A group of priests of low-income neighborhoods of Buenos Aires City and the Greater Buenos Aires are holding a mass on Tuesday “as a redress for the aggressions” against Pope Francis during the presidential primary’s campaign, particularly by La Libertad Avanza (LLA) presidential candidate Javier Milei.
Both on his social media accounts and in media interviews, the ultra-right wing economist has repeatedly referred to Pope Francis as “a jesuit who promotes communism,” “an evil and reprehensible character” and “the representative of the Devil on Earth.”
Milei was the most voted candidate in the last primary elections held on August 13, with almost 30% of the votes, according to the official tally.
The celebration will be held at 11 a.m. in the Virgen de los Milagros de Caacupé parrish, located in the non-urbanized community known as “Villa 21-24” in the Barracas neighborhood, with the goal of “defending Pope Francis and reject all kinds of attacks, lies and insults that people have said in this electoral campaign,” said the priests’ statement.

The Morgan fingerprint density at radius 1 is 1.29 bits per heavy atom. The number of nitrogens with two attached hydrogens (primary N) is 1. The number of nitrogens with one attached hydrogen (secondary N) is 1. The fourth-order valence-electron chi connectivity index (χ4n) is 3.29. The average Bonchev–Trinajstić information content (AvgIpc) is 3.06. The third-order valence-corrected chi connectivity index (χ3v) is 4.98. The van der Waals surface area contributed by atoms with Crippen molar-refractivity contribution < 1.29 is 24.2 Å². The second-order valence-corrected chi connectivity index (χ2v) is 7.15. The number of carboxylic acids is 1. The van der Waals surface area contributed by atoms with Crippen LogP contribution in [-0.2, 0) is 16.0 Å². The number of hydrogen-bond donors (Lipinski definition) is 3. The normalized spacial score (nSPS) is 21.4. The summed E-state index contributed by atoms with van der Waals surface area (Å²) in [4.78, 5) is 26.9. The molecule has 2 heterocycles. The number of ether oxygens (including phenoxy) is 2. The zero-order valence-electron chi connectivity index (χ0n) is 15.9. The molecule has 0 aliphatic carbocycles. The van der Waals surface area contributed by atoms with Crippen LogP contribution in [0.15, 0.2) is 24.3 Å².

The mass was backed by the bishop of Buenos Aires, Monsignor Jorge Ignacio García Cuerva, and will be held by bishop Gustavo Carrara, general vicar of the archdiocese and head of the Pastoral de las Villas (Pastors of the villas.)
The priests chose the parish because it was a place the Pope, then bishop of Buenos Aires Jorge Bergoglio, had a habit of visiting ever since 1996, saying he “would step off the bus and come in walking through the corridors, meeting the neighbors, the priests and the community.” They also remembered how “he was always loved for his simple nature, his austerity, his clear words and understanding of people.”
“A politician can respectfully say ‘I don’t agree with this thing the Pope says’, but serious insults are unworthy of anyone running for such an important office…Unless we believe that society must be based on insults,” said father José María di Paola.
The priests also questioned the candidate’s stand against the State intervening with policies that favor the most socially disadvantaged sectors of the country.
“All of us, who live in a villa, in a low-income neighborhood, are well aware of how important it is that the State be present. Whether it is through a healthcare facility, a public school, laying asphalt on dirt roads, or providing clean water. We realize that these advancements really help people’s lives,” said Di Paola.
— with information by Télam